I’m sin­gle and am out all the time hav­ing fun. She’s my old­est friend and I don’t want to lose her, but I’m get­ting tired of all this.

Cosmopolitan (India) - - YOU, YOU, YOU -


The real is­sue be­tween you and your friend is one she’s un­likely to ad­mit, es­pe­cially to her­self. You and other child­hood friends are build­ing a fu­ture and mov­ing for­ward, whereas she prob­a­bly feels left be­hind. Her dis­tanc­ing tac­tics—the sched­uled ap­point­ments, even the needy boyfriend—are all to make her ap­pear im­por­tant and ful­filled, both in her own eyes and yours. What can you do? Not much. Some friend­ships come to a nat­u­ral con­clu­sion. And some of them start up again in the fu­ture. So stay cool, re­spect her feel­ings—and if you care about her at all, keep the door open on your side.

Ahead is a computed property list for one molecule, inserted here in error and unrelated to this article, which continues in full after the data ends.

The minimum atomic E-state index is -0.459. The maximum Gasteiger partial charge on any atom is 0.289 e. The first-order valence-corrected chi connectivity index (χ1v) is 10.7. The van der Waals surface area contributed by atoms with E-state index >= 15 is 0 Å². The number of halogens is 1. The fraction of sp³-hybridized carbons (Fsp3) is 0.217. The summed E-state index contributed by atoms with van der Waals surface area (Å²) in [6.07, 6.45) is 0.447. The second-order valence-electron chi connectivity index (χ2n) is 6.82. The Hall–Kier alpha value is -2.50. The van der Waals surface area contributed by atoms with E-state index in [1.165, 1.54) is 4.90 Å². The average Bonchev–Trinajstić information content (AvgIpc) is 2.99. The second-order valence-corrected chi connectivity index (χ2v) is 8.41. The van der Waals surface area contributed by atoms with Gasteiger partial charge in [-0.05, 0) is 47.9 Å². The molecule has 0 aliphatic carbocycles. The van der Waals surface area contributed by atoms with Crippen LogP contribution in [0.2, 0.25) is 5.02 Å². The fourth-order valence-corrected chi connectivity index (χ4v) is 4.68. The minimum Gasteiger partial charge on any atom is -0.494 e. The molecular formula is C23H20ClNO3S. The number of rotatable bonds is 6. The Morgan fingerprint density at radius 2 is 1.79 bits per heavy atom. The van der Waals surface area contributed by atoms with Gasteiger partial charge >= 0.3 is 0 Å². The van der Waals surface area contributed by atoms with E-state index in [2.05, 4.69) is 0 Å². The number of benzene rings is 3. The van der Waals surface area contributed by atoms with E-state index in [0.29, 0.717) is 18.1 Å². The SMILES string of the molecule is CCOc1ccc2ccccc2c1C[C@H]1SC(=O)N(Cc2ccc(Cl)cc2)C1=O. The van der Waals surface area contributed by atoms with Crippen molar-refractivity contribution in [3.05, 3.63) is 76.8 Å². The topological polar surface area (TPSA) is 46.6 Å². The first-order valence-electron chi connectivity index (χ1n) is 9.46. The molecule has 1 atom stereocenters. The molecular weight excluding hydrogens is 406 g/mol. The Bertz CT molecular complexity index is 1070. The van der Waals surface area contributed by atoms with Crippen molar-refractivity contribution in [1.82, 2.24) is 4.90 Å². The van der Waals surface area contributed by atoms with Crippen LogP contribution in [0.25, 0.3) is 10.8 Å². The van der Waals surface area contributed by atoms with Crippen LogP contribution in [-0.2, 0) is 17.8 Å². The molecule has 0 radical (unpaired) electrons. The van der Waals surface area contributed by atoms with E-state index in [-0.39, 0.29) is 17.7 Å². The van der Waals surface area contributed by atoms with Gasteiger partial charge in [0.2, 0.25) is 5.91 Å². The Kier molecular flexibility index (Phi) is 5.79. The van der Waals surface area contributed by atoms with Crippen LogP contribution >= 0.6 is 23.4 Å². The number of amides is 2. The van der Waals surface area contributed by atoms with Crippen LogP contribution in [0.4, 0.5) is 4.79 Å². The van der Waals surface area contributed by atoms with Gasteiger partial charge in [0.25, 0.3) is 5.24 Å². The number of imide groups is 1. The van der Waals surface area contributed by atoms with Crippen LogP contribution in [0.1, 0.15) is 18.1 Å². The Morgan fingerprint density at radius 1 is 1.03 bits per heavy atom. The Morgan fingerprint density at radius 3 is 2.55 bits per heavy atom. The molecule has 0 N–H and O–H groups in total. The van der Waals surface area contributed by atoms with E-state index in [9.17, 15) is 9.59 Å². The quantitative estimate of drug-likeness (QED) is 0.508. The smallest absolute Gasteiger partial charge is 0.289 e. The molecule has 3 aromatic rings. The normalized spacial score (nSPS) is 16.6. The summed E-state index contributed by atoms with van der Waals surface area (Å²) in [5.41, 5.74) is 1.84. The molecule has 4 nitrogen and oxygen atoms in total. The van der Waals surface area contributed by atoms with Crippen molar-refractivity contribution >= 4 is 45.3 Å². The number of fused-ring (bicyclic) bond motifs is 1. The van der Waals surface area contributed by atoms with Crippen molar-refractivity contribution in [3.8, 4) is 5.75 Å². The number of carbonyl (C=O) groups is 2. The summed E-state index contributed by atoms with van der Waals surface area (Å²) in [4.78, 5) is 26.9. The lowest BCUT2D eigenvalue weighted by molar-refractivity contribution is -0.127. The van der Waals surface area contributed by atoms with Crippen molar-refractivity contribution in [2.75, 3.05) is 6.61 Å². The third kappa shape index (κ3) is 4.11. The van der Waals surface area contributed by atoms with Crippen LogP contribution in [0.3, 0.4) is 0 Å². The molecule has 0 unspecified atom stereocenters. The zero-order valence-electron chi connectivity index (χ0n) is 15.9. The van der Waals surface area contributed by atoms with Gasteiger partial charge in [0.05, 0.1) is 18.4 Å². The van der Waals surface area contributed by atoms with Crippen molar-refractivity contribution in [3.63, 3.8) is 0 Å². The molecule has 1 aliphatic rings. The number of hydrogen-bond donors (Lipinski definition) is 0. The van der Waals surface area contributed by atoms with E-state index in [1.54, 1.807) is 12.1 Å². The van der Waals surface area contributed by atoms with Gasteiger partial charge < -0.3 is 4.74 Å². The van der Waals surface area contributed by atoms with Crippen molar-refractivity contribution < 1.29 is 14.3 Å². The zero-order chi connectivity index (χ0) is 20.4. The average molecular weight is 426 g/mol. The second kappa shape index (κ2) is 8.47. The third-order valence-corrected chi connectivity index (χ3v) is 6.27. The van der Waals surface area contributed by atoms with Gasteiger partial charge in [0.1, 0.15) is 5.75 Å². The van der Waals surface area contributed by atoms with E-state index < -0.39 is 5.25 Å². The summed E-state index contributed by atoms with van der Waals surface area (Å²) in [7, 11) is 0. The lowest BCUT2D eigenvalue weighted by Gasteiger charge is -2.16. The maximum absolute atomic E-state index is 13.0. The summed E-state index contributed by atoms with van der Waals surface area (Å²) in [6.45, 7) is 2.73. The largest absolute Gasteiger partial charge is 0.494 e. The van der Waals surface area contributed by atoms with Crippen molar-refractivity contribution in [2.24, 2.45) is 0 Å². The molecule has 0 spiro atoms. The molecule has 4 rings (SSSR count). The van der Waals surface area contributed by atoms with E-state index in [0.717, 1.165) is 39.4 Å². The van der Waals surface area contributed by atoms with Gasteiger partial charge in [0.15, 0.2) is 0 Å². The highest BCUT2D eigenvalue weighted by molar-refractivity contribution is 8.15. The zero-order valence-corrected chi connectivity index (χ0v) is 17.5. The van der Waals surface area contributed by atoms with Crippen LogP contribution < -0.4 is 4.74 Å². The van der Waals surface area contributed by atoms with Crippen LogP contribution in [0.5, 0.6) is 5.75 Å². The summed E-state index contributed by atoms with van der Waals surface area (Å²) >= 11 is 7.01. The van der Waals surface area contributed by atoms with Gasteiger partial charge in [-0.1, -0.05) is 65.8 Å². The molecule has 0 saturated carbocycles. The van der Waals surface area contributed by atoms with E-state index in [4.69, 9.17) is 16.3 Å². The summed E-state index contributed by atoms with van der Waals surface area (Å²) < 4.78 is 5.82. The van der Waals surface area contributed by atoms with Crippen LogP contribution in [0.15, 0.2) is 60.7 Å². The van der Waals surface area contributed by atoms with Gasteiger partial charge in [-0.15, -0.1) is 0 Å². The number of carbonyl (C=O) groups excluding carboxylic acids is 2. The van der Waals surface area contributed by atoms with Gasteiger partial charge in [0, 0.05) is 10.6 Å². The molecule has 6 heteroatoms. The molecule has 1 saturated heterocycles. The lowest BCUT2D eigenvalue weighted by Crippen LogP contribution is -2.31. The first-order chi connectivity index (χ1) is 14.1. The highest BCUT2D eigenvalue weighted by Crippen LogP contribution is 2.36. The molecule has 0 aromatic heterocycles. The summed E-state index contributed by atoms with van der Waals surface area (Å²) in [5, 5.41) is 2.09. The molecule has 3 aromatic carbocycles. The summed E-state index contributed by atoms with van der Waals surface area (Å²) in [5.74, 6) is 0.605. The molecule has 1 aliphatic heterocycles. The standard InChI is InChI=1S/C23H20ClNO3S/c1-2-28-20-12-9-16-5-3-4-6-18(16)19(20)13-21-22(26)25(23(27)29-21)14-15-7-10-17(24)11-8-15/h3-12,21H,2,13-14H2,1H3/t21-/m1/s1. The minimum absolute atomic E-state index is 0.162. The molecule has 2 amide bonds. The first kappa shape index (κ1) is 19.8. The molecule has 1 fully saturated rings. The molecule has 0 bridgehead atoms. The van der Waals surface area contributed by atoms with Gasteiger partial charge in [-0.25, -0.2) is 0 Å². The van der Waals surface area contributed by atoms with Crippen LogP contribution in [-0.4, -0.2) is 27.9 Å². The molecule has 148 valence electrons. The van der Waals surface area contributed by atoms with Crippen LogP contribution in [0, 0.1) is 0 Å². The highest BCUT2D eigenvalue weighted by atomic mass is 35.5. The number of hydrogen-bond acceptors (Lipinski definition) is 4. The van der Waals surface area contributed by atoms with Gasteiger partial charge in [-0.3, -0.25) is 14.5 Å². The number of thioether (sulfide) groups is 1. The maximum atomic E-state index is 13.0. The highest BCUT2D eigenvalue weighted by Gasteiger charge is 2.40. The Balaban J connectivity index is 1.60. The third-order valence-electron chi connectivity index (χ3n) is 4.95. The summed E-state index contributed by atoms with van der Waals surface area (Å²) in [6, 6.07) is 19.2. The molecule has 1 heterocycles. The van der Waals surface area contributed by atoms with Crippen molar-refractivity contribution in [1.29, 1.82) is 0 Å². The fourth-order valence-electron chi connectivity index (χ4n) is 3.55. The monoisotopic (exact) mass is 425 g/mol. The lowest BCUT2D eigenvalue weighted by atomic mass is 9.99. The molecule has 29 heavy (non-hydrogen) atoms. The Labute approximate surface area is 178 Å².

Q: I’ve been binge-eat­ing since I was 12 and I’m now 21. I don’t know how to stop—when I feel down I com­fort-eat. I feel to­tally out of con­trol. I’m too scared even to weigh my­self. A:

You said it your­self: you’re “out of con­trol”. But not of your diet—of your life. Obe­sity sug­gests deeper is­sues of choice and con­trol, es­pe­cially to­day, with the mul­ti­tude of op­por­tu­ni­ties mod­ern life of­fers. It’s time to dis­cover and be­come your­self. First, find an on­line sup­port group like Overeaters Anony­mous, who’ll help you with the weight is­sue and of­fer you un­der­stand­ing com­pan­ions. But even more im­por­tant, look hon­estly within and dis­cover what de­sires or am­bi­tions you’ve built this weighty de­fence to hide from. Then, fol­low the bright stars. Seek

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